For much of the mainstream media and most listeners who came of musical age prior to its late-'70s emergence, hip hop still carries the shock of the new. But for most everyone else hip hop is an inevitability, such an obvious cultural foundation that acknowledging it as such is like acknowledging the air you breathe.
It's been more than 25 years now since founding fathers DJ Kool Herc and Afrika Bambaataa first rocked New York block parties, so it's only natural that this revolutionary music should begin to show a little paunch. Hip hop in 2002 resembles rock-and-roll at a similar stage of development. This one-time counterculture is now a corporate-controlled dominant culture, inspiring the same sort of alternative scenes that challenged rock complacency in the mid- '70s. The music's audience is fragmenting (at a much slower pace than rock's, granted) into niches, and what was once a youth-oriented cult of the new is now making room for elder statesmen.
First- and second-generation hip hoppers didn't age well. From Grandmaster Flash and the Furious Five and Kool Moe Dee through to Run-D.M.C. and Big Daddy Kane, hip-hop careers that have attempted to survive past a half-dozen years or a half-dozen records have fallen flat. But that's starting to change, and the best case study is De La Soul. One-time insurgents, De La Soul seemed to have predictably lost it with 1996's schoolmarmish dud Stakes is High, but in 2000 they made an unexpected comeback with Art Official Intelligence: Mosaic Thump, the first of a planned three- album set. The second volume, AOI: Bionix, was released late last year, and it's even better.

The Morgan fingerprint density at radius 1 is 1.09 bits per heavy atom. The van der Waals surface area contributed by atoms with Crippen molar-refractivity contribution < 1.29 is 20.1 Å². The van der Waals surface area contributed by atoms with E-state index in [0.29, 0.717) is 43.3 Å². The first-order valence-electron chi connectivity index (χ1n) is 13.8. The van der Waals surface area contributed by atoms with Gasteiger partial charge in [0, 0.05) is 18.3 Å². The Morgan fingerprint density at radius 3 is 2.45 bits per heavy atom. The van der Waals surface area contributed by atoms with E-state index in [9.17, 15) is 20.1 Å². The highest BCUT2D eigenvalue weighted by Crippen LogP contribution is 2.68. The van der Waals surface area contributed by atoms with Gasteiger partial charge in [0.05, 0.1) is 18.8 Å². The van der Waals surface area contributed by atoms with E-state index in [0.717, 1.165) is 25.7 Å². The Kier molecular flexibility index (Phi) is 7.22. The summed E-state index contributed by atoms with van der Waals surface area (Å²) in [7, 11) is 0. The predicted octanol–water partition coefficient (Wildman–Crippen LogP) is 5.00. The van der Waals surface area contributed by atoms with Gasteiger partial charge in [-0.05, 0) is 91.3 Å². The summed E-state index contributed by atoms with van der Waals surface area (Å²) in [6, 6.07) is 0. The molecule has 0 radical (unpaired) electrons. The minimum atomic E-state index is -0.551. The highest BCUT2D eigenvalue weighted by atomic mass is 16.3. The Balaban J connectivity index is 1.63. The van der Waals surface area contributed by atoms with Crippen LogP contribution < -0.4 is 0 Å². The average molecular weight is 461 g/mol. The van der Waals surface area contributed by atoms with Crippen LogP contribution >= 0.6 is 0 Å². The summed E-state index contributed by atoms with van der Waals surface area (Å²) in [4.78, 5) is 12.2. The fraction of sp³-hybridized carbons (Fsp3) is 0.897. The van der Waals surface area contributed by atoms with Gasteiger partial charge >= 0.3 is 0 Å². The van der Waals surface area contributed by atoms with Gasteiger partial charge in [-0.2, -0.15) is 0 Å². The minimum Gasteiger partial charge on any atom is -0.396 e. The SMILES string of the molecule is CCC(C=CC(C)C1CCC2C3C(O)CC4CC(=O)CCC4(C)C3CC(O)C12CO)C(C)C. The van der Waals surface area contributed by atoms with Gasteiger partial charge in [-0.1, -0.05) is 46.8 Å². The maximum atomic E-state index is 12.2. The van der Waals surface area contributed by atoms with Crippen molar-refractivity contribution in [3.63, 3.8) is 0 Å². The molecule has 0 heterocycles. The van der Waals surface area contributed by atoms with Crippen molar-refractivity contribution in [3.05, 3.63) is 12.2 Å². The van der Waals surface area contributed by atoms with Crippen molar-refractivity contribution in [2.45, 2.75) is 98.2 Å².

Three middle-class kids from Long Island, De La Soul emerged 13 years ago with the ground-breaking debut 3 Feet High and Rising, spearheading a hip-hop movement known as the Native Tongues, a loose affiliation (or, in Tongues parlance, a tribe) of artists united by a philosophy of "Afrohumanism" and a playful sense of sonic exploration. The Native Tongues offered both a suburban alternative to an urban form and a gentle, fun-loving alternative within a genre then divided by the political militance of Public Enemy on the East Coast and the gangsterism of N.W.A. on the West Coast.
Re-released last fall with a second disc of outtakes, b-sides, and uncollected singles, 3 Feet High and Rising still sounds like a hip-hop landmark. The winner of the 1989 Village Voice "Pazz and Jop" national critics poll, it introduced the world to ground-breaking producer Prince Paul, inaugurated -- for better or worse -- the now-standard hip-hop practice of littering records with recurring skits, and was the most radically brilliant commercial example of sampling anyone had heard (topped later the same year by the Beastie Boys' Paul's Boutique). As much as indie-rock kings-in-waiting Pavement, who emerged soon after, these were privileged suburban bohemians turning their surfeit of leisure time and their overactive intellects into something familiar yet totally new, an undeniable sonic breakthrough that was also private, cryptic, inscrutable.
With its "D.A.I.S.Y. Age" rhetoric (which stood for "Da Inner Sound, Y'all" -- don't laugh), Day-Glo color schemes, unlikely sample sources (Steely Dan and Hall and Oates!), title lifted from a Johnny Cash song, and concept-record vibe, 3 Feet High and Rising was a hip- hop Sgt. Pepper's Lonely Heart's Club Band. Rock critics and middle- class kids loved it. A lot of hip hop's "keep it real" core derided the group as hippies.